Nieto Family Ranch
Granted to: Manuel Nieto
in 1784 by Governor Pedro Fages
Size: 146,454 acres
Location: Los Angeles & Orange Counties
It was not usual for a ranchero (rancho owner) to use his own name when naming his rancho. Likely Manuel Nieto did not choose any name for his rancho, and it became known as Rancho Los Nietos for lack of any other name. Nieto's rancho is better known by the names of the smaller ranchos into which it was divided in 1834:
Rancho Los Alamitos -- Ranch of the Little Cottonwood Trees
Rancho Las Bolsas -- Ranch of the Pouches
Rancho Los Cerritos -- Ranch of the Little Hills
Rancho Los Coyotes -- Ranch of the Coyotes
Rancho Santa Gertrudes -- Ranch of St. Gertrude
BEFORE THE RANCHO
When Mission San Gabriel was founded in 1771, there were many Indians living along this part of the California coast. Known as the Gabrielenos and Fernandeños because of their contacts with Mission San Gabriel and Mission San Fernando, these Indians had a rich culture. It was on Indian lands that the missions and ranchos were built.
Manuel Peréz Nieto came from Sinaloa on the northwest coast of Mexico. He was a soldier at the presidio in San Diego. He owned some cattle and horses which he had gotten from the presidio's stock, and was grazing them on the presidio grounds. When he was near retirement age, he sent a request to Governor Fages saying that his herds were increasing and he needed a better place to keep them.
THIRD SPANISH LAND GRANT
For the third time in the same year (1784), Spanish Governor Pedro Fages granted to an individual the permission to use a large tract of land. Earlier, Fages had granted Rancho San Pedro and Rancho San Rafael. This third grant, given in response to Manuel Nieto's request, extended from the ocean inland to within twelve miles of Mission San Gabriel. It included the land between the Santa Ana and San Gabriel (Los Angeles) rivers.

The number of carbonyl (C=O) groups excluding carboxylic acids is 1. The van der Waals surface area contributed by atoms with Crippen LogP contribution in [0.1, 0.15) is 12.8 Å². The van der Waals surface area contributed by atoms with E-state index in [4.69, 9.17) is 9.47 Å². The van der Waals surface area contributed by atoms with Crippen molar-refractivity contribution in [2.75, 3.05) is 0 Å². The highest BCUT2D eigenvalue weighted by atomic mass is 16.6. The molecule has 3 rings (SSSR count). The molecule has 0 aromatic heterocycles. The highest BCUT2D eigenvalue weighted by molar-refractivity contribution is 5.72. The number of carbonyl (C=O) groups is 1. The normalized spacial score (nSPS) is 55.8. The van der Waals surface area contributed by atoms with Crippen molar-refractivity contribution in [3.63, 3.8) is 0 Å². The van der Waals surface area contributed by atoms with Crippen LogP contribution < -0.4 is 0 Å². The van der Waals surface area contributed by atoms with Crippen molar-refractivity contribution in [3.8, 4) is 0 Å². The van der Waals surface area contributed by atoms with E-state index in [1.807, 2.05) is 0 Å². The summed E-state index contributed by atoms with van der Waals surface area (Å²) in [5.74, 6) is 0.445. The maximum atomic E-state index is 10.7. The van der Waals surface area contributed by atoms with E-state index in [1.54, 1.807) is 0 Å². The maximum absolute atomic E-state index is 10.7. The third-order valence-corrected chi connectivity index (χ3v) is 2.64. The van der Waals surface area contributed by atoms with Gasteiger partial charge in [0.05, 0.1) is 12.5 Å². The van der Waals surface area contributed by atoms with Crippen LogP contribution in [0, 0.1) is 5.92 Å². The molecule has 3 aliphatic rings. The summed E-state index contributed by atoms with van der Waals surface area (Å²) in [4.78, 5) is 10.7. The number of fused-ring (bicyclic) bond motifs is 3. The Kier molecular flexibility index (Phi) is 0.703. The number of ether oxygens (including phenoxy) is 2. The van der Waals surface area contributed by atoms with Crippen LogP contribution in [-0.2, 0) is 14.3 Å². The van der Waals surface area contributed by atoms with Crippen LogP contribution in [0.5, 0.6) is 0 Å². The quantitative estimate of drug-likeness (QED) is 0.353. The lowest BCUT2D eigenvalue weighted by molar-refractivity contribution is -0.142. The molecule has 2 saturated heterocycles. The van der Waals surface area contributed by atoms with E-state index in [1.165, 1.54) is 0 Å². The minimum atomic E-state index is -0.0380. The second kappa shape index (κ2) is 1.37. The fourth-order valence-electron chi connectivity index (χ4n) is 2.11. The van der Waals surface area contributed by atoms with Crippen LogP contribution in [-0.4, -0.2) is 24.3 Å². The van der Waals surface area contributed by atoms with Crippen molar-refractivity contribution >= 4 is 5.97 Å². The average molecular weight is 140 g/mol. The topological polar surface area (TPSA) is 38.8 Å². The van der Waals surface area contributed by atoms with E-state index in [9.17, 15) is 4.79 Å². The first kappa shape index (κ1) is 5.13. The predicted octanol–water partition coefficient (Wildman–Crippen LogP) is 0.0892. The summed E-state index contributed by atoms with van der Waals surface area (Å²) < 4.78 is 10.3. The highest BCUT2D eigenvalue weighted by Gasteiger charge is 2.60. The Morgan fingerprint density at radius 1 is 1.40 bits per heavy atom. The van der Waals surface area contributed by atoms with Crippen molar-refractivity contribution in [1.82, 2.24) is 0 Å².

RANCHO LOS NIETOS
Don Manuel Nieto built an adobe hut on his land and when he retired from military duty, he went to live there. He was an old man by this time, but he took care of his cattle. He also raised wheat and corn.
The padres at Mission San Gabriel were not pleased to have Don Manuel using land that they wanted, and they protested. Don Manuel felt that he was being harassed by the padres, and he complained to the governor in Monterey. Though the Spanish governor generally did not favor the missions, in this case he sided with the padres. A portion of Nieto's rancho was taken in 1796 for the use of Mission San Gabriel.
Rancho Los Nietos bordered Rancho San Pedro, owned by Juan José Domínguez. Nieto and Domínguez argued about the boundary line between their ranchos. The original boundary was the San Gabriel River, but each year the river changed its course a bit.
Also, Nieto claimed that Domínguez was rounding up calves that belonged to Los Nietos and branding them as his own. Domínguez made the same claim against Nieto. When Manuel Nieto died in 1803, his will claimed half of the cattle on Rancho San Pedro, saying that Domínguez had stolen that much from him over the years.
The argument between Nieto and Domínguez went on through their heirs for almost fifty years. Perhaps the quarrel was finally ended when María de Cota, a granddaughter of Manuel Nieto, married Manuel Domínguez. They had a long and happy marriage.